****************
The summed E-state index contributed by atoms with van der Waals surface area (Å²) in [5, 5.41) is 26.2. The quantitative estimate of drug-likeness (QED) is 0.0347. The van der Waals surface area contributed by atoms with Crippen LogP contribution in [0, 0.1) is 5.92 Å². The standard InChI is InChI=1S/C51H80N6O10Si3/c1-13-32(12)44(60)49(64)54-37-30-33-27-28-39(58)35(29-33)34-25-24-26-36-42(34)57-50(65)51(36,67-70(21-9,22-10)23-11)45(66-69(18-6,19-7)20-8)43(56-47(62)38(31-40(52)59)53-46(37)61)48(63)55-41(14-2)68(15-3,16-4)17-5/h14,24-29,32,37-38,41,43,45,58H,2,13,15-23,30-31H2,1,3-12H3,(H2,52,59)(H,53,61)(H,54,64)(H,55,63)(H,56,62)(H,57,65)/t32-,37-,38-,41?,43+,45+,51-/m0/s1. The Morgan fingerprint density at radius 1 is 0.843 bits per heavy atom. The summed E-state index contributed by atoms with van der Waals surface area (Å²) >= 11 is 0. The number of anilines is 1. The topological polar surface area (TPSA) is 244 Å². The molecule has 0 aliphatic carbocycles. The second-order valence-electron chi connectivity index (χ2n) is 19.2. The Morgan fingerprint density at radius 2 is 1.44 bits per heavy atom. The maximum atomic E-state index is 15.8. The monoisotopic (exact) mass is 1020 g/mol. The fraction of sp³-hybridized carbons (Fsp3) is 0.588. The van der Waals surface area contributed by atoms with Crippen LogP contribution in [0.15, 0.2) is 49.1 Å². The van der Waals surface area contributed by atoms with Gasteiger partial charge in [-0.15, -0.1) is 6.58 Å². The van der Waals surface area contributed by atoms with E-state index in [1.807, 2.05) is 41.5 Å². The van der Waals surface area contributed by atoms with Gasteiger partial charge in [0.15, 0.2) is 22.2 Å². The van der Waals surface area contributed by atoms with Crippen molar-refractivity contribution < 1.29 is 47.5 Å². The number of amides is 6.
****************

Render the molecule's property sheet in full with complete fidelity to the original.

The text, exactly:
The summed E-state index contributed by atoms with van der Waals surface area (Å²) in [5, 5.41) is 26.2. The quantitative estimate of drug-likeness (QED) is 0.0347. The van der Waals surface area contributed by atoms with Crippen LogP contribution in [0, 0.1) is 5.92 Å². The standard InChI is InChI=1S/C51H80N6O10Si3/c1-13-32(12)44(60)49(64)54-37-30-33-27-28-39(58)35(29-33)34-25-24-26-36-42(34)57-50(65)51(36,67-70(21-9,22-10)23-11)45(66-69(18-6,19-7)20-8)43(56-47(62)38(31-40(52)59)53-46(37)61)48(63)55-41(14-2)68(15-3,16-4)17-5/h14,24-29,32,37-38,41,43,45,58H,2,13,15-23,30-31H2,1,3-12H3,(H2,52,59)(H,53,61)(H,54,64)(H,55,63)(H,56,62)(H,57,65)/t32-,37-,38-,41?,43+,45+,51-/m0/s1. The Morgan fingerprint density at radius 1 is 0.843 bits per heavy atom. The summed E-state index contributed by atoms with van der Waals surface area (Å²) >= 11 is 0. The number of anilines is 1. The topological polar surface area (TPSA) is 244 Å². The molecule has 0 aliphatic carbocycles. The second-order valence-electron chi connectivity index (χ2n) is 19.2. The Morgan fingerprint density at radius 2 is 1.44 bits per heavy atom. The maximum atomic E-state index is 15.8. The monoisotopic (exact) mass is 1020 g/mol. The fraction of sp³-hybridized carbons (Fsp3) is 0.588. The van der Waals surface area contributed by atoms with Crippen LogP contribution in [0.15, 0.2) is 49.1 Å². The van der Waals surface area contributed by atoms with Gasteiger partial charge in [-0.15, -0.1) is 6.58 Å². The van der Waals surface area contributed by atoms with E-state index in [1.807, 2.05) is 41.5 Å². The van der Waals surface area contributed by atoms with Gasteiger partial charge in [0.15, 0.2) is 22.2 Å². The van der Waals surface area contributed by atoms with Crippen molar-refractivity contribution < 1.29 is 47.5 Å². The number of amides is 6.